Executives at Black Hills Corp. said during an Aug. 6 earnings call that record rainfalls and flooding hammered much of its eight-state service territory in the U.S. West and Midwest, dampening earnings.
It's the second consecutive quarter during which extreme weather affected its 1.25 million electric and natural gas customers, and another example of how utilities are adjusting to the reality of extreme weather brought on by climate change. During the first quarter, in January, extreme cold and wind affected electricity demand across much of Black Hills' operating territory.
"These relatively poor conditions, combined with trade tariffs that impact farmers and ranchers within our territories, dampened overall economic activity in our Midwest service territory," said Linn Evans, president and CEO of Black Hills. "Despite these difficult weather conditions, we managed our businesses to stay on track to meet our full year earnings expectations."
Rich Kinzley, senior vice president and CFO, estimated that the weather reduced second-quarter earnings results by 6 cents per share when compared to the second quarter of 2018, and by 4 cents per share compared to normal weather conditions.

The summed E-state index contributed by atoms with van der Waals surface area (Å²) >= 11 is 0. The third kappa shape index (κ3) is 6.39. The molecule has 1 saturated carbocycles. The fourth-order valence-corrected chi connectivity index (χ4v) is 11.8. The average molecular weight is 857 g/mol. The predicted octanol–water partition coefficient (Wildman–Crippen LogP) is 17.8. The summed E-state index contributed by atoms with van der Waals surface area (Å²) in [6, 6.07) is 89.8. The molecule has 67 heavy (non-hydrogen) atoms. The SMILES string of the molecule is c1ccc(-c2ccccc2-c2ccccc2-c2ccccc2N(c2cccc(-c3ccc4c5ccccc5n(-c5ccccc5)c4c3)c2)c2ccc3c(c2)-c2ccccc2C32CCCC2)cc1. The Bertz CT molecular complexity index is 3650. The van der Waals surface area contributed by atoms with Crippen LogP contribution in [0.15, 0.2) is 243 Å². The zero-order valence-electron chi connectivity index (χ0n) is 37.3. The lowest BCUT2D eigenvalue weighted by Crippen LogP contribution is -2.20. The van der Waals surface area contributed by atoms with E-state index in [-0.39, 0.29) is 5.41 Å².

"Beyond this direct weather impact, we believe economy activity and demand for energy in our service territories was reduced for the second quarter due to record precipitation and resulting flooding as reflected by reduced demand across nearly all customer classes," Kinzley said.
Weather notwithstanding, executives said the company continues to execute its five-year, $2.8 billion capital investment plan, as it sees record peak customer electric demand in Colorado and Wyoming. During the quarter, regulators in Wyoming and South Dakota approved voluntary renewable energy tariffs for large customers. Wyoming regulators also approved the $57 million, 40-MW Corriedale Wind Energy Project, which will be in service in 2020.
The company reported adjusted income from continuing operations of $14.6 million, or 24 cents per share, compared with $24.3 million, or 45 cents per share in the second quarter of 2018. The company announced a quarterly dividend of 50.5 cents, payable Sept. 1, which represents an annual rate of $2.02 for 2019, the company's 49th consecutive annual dividend increase, according to executives.